One man's simple, colloquial meditations on his past, his family, and his life's daily minutia are the substance of Nicholson Baker's A Box of Matches
. Feeling that life is passing him by, Emmett, a middle-aged medical textbook editor, decides to wake up early each day to sit by a fire in his country house and record his thoughts in a diary. "Good morning," Emmett begins, "it's January and its 4:17 a.m., and I'm going to sit here in the dark." From this vantage point, Emmett reflects stream-of-consciousness style on whatever occurs to him, no matter how mundane: his recent trip to Home Depot, how he met his wife, the habits of the family duck. Routines, such as how he makes his morning coffee in the dark or picks up his underwear with his toes, are described with childlike reverence and directness. All told, nothing much happens in A Box of Matches
, which seems to be the point. Baker is more interested in the idea that for many, life is made up of such apparent trivialities, and that only by pausing to appreciate them can anyone gain any lasting satisfaction. Baker emphasizes this through the moments of understated wisdom and joy that Emmett derives from ordinary occurrences, such as the daylight through the window: "a simple light that goes everywhere but with no heat, aware that it is taken for granted and content to be so." This is the philosophical equivalent of a one-joke premise, however, and there are moments when Emmett's naiveté and laundry list-like narrative wear thin. Likely understanding this, Baker has wisely kept things short. A curious, often charming novel, A Box of Matches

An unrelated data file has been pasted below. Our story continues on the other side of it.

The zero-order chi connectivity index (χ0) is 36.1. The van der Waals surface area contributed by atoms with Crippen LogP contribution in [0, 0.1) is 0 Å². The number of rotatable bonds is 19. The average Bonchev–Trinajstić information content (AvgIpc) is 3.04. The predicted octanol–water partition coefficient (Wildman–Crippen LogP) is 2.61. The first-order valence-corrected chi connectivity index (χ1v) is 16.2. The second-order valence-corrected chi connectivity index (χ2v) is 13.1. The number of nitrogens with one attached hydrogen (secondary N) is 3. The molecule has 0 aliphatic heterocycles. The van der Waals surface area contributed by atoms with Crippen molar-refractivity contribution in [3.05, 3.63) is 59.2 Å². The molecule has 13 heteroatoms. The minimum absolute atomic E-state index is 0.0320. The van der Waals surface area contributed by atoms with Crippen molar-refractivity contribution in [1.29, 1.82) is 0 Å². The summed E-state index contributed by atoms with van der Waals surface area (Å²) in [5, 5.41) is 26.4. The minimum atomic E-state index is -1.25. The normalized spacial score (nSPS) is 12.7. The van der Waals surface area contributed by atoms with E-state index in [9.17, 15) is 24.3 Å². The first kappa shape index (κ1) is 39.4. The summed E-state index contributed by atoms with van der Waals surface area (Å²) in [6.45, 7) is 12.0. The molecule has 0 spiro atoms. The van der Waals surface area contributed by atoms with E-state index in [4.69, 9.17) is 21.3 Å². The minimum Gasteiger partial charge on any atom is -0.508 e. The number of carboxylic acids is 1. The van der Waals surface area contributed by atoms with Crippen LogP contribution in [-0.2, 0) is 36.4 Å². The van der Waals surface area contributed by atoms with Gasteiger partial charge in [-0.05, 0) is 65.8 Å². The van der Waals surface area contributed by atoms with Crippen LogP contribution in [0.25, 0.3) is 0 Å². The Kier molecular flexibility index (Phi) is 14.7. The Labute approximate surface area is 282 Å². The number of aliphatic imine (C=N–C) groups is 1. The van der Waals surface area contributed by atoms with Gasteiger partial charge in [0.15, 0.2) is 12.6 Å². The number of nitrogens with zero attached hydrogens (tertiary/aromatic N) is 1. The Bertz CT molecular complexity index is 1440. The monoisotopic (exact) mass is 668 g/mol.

will inspire some readers, while inspiring frustration in others. --Ross Doll
From Publishers Weekly
The science of the insignificant has always been Baker's field of study. Treading a fine line between microcosmic dazzlement and banality, he has carved out a minuscule kingdom for himself. After his recent excursion into nonfiction (the National Book Critics Circle Award-winning Double Fold), he returns to fiction with a novel in the classic Baker tradition. For Emmett, a 44-year-old father and textbook editor, the predawn wintry darkness is an invitation to musings and meditations on life's events-make that nonevents. Each chapter begins virtually identically ("Good morning, it's 4:45 a.m...."), with Emmett reflecting on something as he sips coffee and warms himself by the fire: the family's pet duck, outside in the cold; a well-worn briefcase; an alternative career as a lichen expert; the idea of collecting paper towel designs. His family-two children and wife Claire-occasionally appear in his ruminations, and his love for them is palpable. But they never emerge as more than background figures, because Emmett's preoccupation is with himself; at one point, he (literally) gathers lint from his navel. Baker struggles to manufacture drama ("Last night my sleep was threatened by a toe-hole in my sock"), and his prose is evocative (a match bursting into flame becomes a "dandelion head of little sparks"). He is such an excellent writer, a master of descriptive detail with an unusual perspective on the world, that he can almost be forgiven for his tendency to focus on the mundane-almost. Emmett's life may seem rich to him, but it isn't rich enough to propel an entire novel. Even readers with a weakness for Baker's particular brand of minutiae may find themselves hoping that next time he will find a subject worthier of his prose.
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